Concern is growing about the spread of false information about vaccines. But should we consider criminalising people who deliberately spread false information—or could this do more harm than good? Two experts debate the issue in The BMJ.
On ethical grounds, deliberate intent to spread malicious vaccine disinformation that could result in preventable deaths should be considered criminal, argues Professor Melinda Mills at the University of Oxford.
She points out that a majority (70-83%) of Americans and Europeans use the internet to find health information, often on social media, and that over 65% of YouTube’s content about vaccines seems to be about discouraging their use, focusing on autism, adverse reactions, or false ingredients.
And a recent UK study found that users who relied on social media for their information, particularly YouTube, were significantly less willing to be vaccinated.
However, Mills acknowledges that criminalisation is not straightforward.
For example, laws against spreading fake news and health disinformation have been passed in France, Germany, Malaysia, Russia, and Singapore, but social media companies have argued they are not publishers and have minimal responsibility to vet posts, although they have agreed to conduct some editorial decisions and fact checking.
And early evaluation of the German law showed that social media companies were risk averse, curtailing freedom of expression and censoring legitimate material.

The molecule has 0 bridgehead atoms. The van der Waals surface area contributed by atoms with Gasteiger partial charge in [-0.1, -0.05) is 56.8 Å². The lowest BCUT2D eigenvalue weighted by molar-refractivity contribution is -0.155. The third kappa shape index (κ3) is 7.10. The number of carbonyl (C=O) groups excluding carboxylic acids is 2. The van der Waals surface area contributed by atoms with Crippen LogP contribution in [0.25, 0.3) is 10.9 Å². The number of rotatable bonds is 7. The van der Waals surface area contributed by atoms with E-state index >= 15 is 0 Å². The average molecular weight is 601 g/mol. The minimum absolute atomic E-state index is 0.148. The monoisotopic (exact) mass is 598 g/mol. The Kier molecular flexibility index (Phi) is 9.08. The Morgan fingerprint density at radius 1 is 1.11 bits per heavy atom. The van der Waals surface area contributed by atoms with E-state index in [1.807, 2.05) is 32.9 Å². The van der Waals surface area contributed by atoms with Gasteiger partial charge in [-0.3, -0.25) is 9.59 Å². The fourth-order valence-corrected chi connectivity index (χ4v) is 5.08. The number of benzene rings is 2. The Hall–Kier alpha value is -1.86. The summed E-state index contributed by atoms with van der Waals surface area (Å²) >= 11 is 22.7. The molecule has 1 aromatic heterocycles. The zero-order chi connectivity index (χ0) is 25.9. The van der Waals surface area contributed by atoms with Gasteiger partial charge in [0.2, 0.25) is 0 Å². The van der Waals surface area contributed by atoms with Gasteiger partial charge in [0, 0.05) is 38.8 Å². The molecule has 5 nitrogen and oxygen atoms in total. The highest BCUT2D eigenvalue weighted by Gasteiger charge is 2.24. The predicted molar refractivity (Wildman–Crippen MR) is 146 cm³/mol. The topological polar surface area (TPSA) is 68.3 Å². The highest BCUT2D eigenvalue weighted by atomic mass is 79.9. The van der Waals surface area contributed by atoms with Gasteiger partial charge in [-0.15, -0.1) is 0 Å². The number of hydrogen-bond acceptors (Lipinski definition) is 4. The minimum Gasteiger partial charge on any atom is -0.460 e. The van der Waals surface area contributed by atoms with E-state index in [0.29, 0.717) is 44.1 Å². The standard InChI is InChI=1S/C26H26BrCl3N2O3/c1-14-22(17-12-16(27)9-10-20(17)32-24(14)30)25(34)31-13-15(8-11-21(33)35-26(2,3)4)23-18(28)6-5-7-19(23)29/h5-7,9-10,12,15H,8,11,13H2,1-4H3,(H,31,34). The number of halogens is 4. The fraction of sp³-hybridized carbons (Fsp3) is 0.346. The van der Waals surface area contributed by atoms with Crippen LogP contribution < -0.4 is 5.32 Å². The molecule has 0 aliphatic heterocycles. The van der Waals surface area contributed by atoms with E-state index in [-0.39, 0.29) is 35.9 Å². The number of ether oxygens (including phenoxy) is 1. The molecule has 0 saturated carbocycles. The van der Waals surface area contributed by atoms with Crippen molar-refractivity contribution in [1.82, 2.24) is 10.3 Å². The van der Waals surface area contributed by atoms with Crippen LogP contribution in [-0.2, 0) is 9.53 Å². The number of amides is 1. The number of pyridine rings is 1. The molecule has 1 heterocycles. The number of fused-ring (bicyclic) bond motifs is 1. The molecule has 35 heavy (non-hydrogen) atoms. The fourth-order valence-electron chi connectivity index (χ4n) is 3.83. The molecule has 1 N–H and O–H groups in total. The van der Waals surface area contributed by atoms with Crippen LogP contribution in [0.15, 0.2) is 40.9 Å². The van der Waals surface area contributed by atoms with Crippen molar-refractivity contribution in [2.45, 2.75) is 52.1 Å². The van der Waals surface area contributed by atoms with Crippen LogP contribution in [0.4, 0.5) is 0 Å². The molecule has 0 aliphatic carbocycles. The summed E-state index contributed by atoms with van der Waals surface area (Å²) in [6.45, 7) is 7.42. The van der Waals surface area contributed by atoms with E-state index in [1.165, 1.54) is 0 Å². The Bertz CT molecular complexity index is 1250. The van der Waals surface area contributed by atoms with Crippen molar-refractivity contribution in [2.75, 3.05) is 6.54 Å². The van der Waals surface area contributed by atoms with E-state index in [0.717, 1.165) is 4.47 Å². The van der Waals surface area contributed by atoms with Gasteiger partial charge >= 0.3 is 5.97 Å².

“We need to decide whether social media companies are publishers, and we need legislation to guide them to adjust algorithms and determine to what extent information should be balanced and fact checked, with users directed to accurate sources,” she writes.
For instance, certification systems could gauge content accuracy in terms of traceable sources, explicit conflicts of interest, ethical compliance, and revenue reporting.
“The government, scientists, and health authorities also need to take responsibility … offering content as engaging as their misinformation counterparts and allowing dialogue,” she adds.
But Mills believes that criminalising people who intentionally hurt others through false information should also be considered. “The freedom to debate, and allow the public to raise legitimate vaccine concerns to fill the knowledge void, should not extend to causing malicious harm,” she concludes.
There is no denying that the world would be a better place without misinformation, or that it would be in the public interest for anti-vaccination misinformation not to exist. But criminalising it could make it grow even stronger, argues Jonas Sivelä at the Finnish Institute for Health and Welfare.
He acknowledges that civil liberties, including freedom of speech, can and should be restricted in certain cases—for example, when it comes to inciting lawless activities and violence. But he believes that anti-vaccination misinformation is not such a case.
Vaccine hesitancy is affected not only by anti-vaccination lobbying or misinformation but also by the convenience of vaccination services and public complacency, he explains. Criminalising anti-vaccine misinformation seems a strong response but does not deal with these issues.
We must also acknowledge that there are legitimate concerns about vaccines that should be allowed to be voiced, he argues. “Failing to consider or answer people’s worries, and instead suffocating relevant discussion, would only result in an increased lack of confidence in the long run—and an increase in misinformation.”
Instead of criminalising communication, other technical solutions for tackling misinformation have proved successful, such as efforts by Facebook and Twitter to deal with false claims through fact checking and labelling misinformation, he adds.
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